"It's only natural that Alan, the broadminded hero of Doctorow's fresh, unconventional SF novel, is willing to help everybody he meets. After all, he's the product of a mixed marriage (his father is a mountain and his mother is a washing machine), so he knows how much being an outcast can hurt. Alan tries desperately to behave like a human being--or at least like his idealized version of one. He joins a cyber-anarchist's plot to spread a free wireless Internet through Toronto at the same time he agrees to protect his youngest brothers (members of a set of Russian nesting dolls) from their dead brother who's now resurrected and bent on revenge."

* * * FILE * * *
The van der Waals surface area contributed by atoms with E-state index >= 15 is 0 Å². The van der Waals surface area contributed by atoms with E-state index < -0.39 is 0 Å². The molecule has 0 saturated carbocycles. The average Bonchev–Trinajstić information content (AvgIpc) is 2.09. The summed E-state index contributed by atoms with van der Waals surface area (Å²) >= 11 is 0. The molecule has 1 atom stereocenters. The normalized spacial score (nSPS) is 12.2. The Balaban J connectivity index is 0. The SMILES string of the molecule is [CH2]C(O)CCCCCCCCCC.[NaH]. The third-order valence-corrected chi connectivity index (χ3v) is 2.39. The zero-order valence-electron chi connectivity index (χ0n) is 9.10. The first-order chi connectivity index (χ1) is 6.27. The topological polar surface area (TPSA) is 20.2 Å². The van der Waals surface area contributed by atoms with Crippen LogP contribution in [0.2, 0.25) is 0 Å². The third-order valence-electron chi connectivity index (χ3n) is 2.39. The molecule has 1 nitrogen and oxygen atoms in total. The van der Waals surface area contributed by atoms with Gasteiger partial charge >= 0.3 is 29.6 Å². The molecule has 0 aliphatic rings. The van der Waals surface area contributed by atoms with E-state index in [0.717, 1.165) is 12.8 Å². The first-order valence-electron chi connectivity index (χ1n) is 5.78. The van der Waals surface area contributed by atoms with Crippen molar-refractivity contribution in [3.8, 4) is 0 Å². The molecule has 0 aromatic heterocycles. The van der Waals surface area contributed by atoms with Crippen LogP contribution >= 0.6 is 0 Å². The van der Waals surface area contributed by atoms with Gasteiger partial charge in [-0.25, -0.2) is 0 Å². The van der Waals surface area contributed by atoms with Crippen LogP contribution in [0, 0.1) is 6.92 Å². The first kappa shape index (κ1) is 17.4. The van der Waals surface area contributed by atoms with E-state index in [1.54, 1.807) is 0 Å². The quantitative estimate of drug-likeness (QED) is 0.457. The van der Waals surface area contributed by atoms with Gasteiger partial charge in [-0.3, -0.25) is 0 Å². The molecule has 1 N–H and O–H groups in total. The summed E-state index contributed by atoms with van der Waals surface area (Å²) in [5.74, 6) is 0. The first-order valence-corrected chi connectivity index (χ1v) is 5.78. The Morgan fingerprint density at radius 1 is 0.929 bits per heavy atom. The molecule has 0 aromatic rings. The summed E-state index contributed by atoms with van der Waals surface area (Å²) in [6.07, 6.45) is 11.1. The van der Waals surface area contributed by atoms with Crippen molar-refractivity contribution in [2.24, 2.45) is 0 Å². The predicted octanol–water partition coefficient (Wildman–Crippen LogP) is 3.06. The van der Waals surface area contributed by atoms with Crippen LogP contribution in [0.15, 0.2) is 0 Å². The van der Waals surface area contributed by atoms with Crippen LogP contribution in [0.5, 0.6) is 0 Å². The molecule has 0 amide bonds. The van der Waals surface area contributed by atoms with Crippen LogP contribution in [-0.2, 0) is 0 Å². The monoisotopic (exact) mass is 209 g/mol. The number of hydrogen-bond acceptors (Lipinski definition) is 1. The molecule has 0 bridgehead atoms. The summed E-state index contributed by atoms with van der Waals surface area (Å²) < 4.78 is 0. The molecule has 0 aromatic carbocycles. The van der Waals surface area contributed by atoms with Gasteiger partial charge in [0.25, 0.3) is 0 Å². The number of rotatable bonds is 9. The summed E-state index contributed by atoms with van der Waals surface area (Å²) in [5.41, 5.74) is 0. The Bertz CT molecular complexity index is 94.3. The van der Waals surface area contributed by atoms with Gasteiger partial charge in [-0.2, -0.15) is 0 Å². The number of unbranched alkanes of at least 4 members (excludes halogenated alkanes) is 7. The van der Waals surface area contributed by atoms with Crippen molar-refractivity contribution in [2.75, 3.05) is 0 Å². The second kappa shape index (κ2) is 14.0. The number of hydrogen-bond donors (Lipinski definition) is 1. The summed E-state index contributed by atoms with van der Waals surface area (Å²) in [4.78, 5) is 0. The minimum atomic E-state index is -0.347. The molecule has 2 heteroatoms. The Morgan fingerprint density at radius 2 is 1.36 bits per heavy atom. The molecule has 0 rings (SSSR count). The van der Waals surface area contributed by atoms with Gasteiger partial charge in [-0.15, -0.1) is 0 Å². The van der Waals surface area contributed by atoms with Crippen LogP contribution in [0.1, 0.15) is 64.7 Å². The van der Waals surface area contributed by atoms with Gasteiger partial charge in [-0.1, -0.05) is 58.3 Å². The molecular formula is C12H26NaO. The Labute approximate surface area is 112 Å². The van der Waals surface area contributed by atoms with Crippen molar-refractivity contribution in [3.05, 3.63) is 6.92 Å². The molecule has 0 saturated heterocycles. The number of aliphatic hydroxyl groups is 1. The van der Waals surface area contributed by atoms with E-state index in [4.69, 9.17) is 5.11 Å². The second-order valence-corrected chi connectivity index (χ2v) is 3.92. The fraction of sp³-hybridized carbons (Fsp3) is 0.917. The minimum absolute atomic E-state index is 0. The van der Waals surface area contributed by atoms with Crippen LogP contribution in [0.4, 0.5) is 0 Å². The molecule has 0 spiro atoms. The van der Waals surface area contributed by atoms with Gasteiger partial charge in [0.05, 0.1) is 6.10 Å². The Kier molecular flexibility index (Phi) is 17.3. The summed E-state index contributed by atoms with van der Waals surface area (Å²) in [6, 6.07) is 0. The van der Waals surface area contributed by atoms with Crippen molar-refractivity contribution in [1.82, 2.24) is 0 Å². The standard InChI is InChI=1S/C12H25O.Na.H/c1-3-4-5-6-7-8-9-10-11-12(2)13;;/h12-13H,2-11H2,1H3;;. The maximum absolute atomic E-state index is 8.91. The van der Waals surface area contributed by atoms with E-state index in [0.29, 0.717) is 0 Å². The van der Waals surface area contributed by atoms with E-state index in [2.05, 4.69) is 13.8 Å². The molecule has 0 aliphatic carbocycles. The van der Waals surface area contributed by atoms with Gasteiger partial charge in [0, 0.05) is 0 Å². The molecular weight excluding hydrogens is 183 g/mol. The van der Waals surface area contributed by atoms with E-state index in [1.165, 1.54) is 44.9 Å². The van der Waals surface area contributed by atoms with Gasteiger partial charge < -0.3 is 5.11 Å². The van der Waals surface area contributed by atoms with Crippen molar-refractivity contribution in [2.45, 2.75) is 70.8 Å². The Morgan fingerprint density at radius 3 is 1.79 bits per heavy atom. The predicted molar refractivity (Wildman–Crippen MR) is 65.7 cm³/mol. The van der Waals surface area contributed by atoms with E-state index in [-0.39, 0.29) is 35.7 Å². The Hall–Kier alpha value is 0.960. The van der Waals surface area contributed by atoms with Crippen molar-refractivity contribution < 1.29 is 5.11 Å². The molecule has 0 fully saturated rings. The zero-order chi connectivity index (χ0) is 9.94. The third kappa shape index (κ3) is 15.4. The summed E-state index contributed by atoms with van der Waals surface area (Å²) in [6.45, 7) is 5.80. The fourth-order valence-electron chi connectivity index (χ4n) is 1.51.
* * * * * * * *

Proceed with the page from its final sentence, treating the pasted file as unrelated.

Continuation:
8 Responses to “Plot summary, courtesy of Publishers Weekly”
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This book dazzles by walking a dangerous high tightrope pulled taut between the widely separated poles of the story. The fairy-tale childhood, with its startling yet archetypically resonant improbabilities, has to consort with the hacker realities of the Kurt-based story, which in itself is not overtly unlikely, but still slightly gonzo. But, like the best mashup tunes, Doctorow’s narrative wedges the most consensually disparate elements together into a brilliant whole.
Paul Di Filippo, SciFi.com